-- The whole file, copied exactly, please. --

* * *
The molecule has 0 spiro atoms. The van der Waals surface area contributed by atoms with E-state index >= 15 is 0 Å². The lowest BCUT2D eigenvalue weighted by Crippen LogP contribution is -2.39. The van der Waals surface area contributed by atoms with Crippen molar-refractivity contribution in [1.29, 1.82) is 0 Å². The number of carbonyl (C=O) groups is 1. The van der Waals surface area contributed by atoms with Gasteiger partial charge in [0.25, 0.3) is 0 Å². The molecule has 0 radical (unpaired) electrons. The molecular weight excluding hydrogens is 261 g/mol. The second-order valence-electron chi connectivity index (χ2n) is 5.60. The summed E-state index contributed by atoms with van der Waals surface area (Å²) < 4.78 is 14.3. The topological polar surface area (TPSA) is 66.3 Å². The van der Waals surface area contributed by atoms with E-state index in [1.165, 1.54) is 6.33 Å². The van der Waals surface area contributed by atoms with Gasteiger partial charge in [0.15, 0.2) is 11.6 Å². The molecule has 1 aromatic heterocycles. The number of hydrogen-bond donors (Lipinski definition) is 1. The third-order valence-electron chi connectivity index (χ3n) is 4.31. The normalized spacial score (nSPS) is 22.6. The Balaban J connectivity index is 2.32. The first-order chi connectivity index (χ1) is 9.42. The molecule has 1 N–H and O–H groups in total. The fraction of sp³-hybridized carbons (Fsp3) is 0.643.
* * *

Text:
The molecule has 0 spiro atoms. The van der Waals surface area contributed by atoms with E-state index >= 15 is 0 Å². The lowest BCUT2D eigenvalue weighted by Crippen LogP contribution is -2.39. The van der Waals surface area contributed by atoms with Crippen molar-refractivity contribution in [1.29, 1.82) is 0 Å². The number of carbonyl (C=O) groups is 1. The van der Waals surface area contributed by atoms with Gasteiger partial charge in [0.25, 0.3) is 0 Å². The molecule has 0 radical (unpaired) electrons. The molecular weight excluding hydrogens is 261 g/mol. The second-order valence-electron chi connectivity index (χ2n) is 5.60. The summed E-state index contributed by atoms with van der Waals surface area (Å²) < 4.78 is 14.3. The topological polar surface area (TPSA) is 66.3 Å². The van der Waals surface area contributed by atoms with E-state index in [1.165, 1.54) is 6.33 Å². The van der Waals surface area contributed by atoms with Gasteiger partial charge in [0.15, 0.2) is 11.6 Å². The molecule has 1 aromatic heterocycles. The number of hydrogen-bond donors (Lipinski definition) is 1. The third-order valence-electron chi connectivity index (χ3n) is 4.31. The normalized spacial score (nSPS) is 22.6. The Balaban J connectivity index is 2.32. The first-order chi connectivity index (χ1) is 9.42. The molecule has 1 N–H and O–H groups in total. The fraction of sp³-hybridized carbons (Fsp3) is 0.643.